TRAVELS WITH TOBY WEEK 1: Go West (Heart) Young Men, Go West – The Stanly News & Press
Wednesday March 9
somewhere between Yuma, Arizona and El Centro, California
As I begin the first episode of this series, we’re only about three hours from San Diego, where we’ll turn around and head back, three of us traveling on two wheels. And, while the RV trip itself was largely uneventful, the preparations and departure were a bit, shall we say, interesting.
On Saturday, May 5, my fiancée of nearly 42 years delivered me, my bike and probably too many clothes to our RV owner’s residence in Charlotte, and after our goodbyes, I drove off in an RV Coachmen 30 feet to I-77 and US 421 to our first meeting point in Vilas, just west of Boone.
But obstacle #1 appeared in Wilkesboro, about 40 miles from Vilas, when, in an attempt to park the motorhome, I ran into a nearby car, scratching it and smashing a parking light on the motorhome.
Thank the Lord for the assurance!
After meeting two friendly Wilkesboro police officers and a very understanding Nissan owner, I hit the road again, traveling much more carefully to Mike and Marilyn Stanley’s house, where our third driver, Earl McMahon, was waiting, ready to check the vehicle and start packing.
At this point, I was lucky enough to meet Tom Holt, Mike’s neighbor, who has been traveling in an RV for eons.
He glanced at the broken traffic light and said, “I can fix that.” Then without delay he went to his shop and came back with the exact part we needed and installed it. During this time he gave us helpful advice on important RV issues such as how to empty waste tanks (release black water first, then gray water), how to properly hook up the supply, water, and waste hoses at RV parks (at older parks you may need a power adapter), and helpful (but belated) driving tips (always turn large).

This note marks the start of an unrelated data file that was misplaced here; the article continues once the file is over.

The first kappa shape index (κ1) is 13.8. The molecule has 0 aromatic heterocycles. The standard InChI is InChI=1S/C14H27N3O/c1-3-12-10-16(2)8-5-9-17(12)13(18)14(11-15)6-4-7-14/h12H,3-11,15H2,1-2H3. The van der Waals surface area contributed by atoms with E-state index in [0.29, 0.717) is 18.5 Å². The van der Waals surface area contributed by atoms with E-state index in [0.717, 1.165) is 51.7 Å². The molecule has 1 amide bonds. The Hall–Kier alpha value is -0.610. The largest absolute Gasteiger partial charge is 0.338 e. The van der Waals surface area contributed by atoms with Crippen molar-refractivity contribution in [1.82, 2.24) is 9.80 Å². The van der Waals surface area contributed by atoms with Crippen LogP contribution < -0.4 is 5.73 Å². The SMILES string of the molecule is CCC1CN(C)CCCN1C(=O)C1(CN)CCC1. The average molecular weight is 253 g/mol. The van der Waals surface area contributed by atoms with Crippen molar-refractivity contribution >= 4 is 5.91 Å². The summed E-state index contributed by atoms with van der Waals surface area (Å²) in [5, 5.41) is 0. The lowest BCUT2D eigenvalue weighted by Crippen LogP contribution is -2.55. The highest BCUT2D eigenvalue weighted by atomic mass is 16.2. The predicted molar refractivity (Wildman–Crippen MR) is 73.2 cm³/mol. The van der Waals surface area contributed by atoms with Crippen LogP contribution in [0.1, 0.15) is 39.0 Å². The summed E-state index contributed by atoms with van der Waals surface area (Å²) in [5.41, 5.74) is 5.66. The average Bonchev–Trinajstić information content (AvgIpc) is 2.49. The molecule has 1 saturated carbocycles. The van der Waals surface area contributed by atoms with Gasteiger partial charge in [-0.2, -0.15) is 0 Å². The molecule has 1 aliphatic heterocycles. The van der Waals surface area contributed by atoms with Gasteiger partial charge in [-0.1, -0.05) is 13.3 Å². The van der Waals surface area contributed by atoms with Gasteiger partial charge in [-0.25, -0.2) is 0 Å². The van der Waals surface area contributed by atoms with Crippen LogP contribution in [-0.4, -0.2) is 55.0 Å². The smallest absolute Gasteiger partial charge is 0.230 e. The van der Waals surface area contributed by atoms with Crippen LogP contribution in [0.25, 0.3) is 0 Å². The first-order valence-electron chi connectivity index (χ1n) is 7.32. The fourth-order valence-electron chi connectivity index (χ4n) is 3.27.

By then, I had figured out the latter on my own.
The next day was all about going to church (where Mike’s son-in-law, Bradley Swift, is the pastor), finishing packing, and going to bed early in preparation for an early morning departure.
Then obstacle #2 appeared when Mike, while having supper, broke a tooth.
Luckily, Marilyn, a dental hygienist, was able to ask for a favor from a former employer, and by 10:30 p.m. Mike was back home and, although he was missing a molar, he was ready to go.
After a slightly later than expected start on Monday, we picked up our fourth cast member as we drove through Murphy where Keith Holloway, a retired teacher and college buddy of Mike’s, and more importantly, a driver of experienced bus, waited . Keith took the wheel and guided us through the Ocoee River Gorge, Chattanooga and Tullahoma, Tennessee, to Memphis as night fell.
With Earl behind the wheel for a night shift, we woke up in Sayre, Oklahoma at dawn to a landscape I had heard of but only seen in pictures.
I am a homebody. I had never been further west than San Antonio, Texas. So the flat, brush-strewn grasslands and plains amazed me. And more amazing sights awaited us as we passed through the begging of Texas (pastures, with windmills for power generation, as far as the eye could see). Crossing New Mexico, the land became rockier as we traveled west, and flat-topped mountains (mesa) were prominent to the north.
And even though the road we traveled seemed flat and straight, we were surprised to learn (from the road signs) upon entering Arizona that we were over 6,000 feet above sea level. This made the snow cover we encountered in Flagstaff less surprising. Then, after a long descent, we saw the silhouettes of cacti against the lights of Phoenix as we spent the night in a Walmart parking lot.
So here we are, on our way to California. In 1962, Lester Flatt called it the home of “swimming pools and movie stars,” but where we are right now, “rocky ground and six-dollar gas” is a more accurate description.
Thursday will be an opportunity to stretch your legs. For me, a meeting with Jeremy Ayslett, a church planter with the North American Missions Board, awaits me. Earl will get in touch with a sponsor rep, and Mike and Keith will reconfigure our storage in the RV for easy access once we start pedaling.
Next week: Tune in for a pedal-by-pedal story as the two-wheeled part of our journey begins.
Click HERE to read the first episode of this series.
Toby Thorpe is a retired parks and recreation director and freelance writer for The Stanly News & Press. He will be filing road reports for The SNAP. To donate to her fundraising effort (Annie Armstrong’s Easter Offering – North American Missions Board), visit https://www.namb.net/give or www.northalbemarle.com/ways-to -give. Also follow using #pedaling4annie.